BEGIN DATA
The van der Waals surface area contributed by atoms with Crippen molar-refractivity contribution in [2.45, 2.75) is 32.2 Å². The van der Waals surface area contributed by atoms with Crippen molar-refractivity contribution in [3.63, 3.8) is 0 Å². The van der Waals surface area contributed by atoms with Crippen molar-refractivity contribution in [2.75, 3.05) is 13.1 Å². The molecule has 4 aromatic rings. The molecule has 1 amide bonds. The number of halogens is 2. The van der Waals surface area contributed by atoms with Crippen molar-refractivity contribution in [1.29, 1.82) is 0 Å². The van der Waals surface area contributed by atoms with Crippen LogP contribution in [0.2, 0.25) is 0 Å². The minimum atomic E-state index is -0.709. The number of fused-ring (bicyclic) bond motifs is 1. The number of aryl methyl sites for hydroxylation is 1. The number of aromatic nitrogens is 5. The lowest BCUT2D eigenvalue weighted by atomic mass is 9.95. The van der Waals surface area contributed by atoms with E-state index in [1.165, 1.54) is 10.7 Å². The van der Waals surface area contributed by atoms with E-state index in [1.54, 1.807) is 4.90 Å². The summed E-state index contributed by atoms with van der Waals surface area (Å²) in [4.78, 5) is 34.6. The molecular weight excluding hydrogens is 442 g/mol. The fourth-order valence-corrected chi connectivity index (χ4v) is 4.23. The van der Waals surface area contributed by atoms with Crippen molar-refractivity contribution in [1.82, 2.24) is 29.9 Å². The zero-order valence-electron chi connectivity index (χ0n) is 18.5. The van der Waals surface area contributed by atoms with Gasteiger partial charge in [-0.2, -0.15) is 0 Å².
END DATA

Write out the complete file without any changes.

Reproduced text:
The van der Waals surface area contributed by atoms with Crippen molar-refractivity contribution in [2.45, 2.75) is 32.2 Å². The van der Waals surface area contributed by atoms with Crippen molar-refractivity contribution in [3.63, 3.8) is 0 Å². The van der Waals surface area contributed by atoms with Crippen molar-refractivity contribution in [2.75, 3.05) is 13.1 Å². The molecule has 4 aromatic rings. The molecule has 1 amide bonds. The number of halogens is 2. The van der Waals surface area contributed by atoms with Crippen molar-refractivity contribution in [1.29, 1.82) is 0 Å². The van der Waals surface area contributed by atoms with Crippen LogP contribution in [0.2, 0.25) is 0 Å². The minimum atomic E-state index is -0.709. The number of fused-ring (bicyclic) bond motifs is 1. The number of aryl methyl sites for hydroxylation is 1. The number of aromatic nitrogens is 5. The lowest BCUT2D eigenvalue weighted by atomic mass is 9.95. The van der Waals surface area contributed by atoms with E-state index in [1.165, 1.54) is 10.7 Å². The van der Waals surface area contributed by atoms with E-state index in [1.54, 1.807) is 4.90 Å². The summed E-state index contributed by atoms with van der Waals surface area (Å²) in [4.78, 5) is 34.6. The molecular weight excluding hydrogens is 442 g/mol. The fourth-order valence-corrected chi connectivity index (χ4v) is 4.23. The van der Waals surface area contributed by atoms with Crippen molar-refractivity contribution in [1.82, 2.24) is 29.9 Å². The zero-order valence-electron chi connectivity index (χ0n) is 18.5. The van der Waals surface area contributed by atoms with Gasteiger partial charge in [-0.2, -0.15) is 0 Å².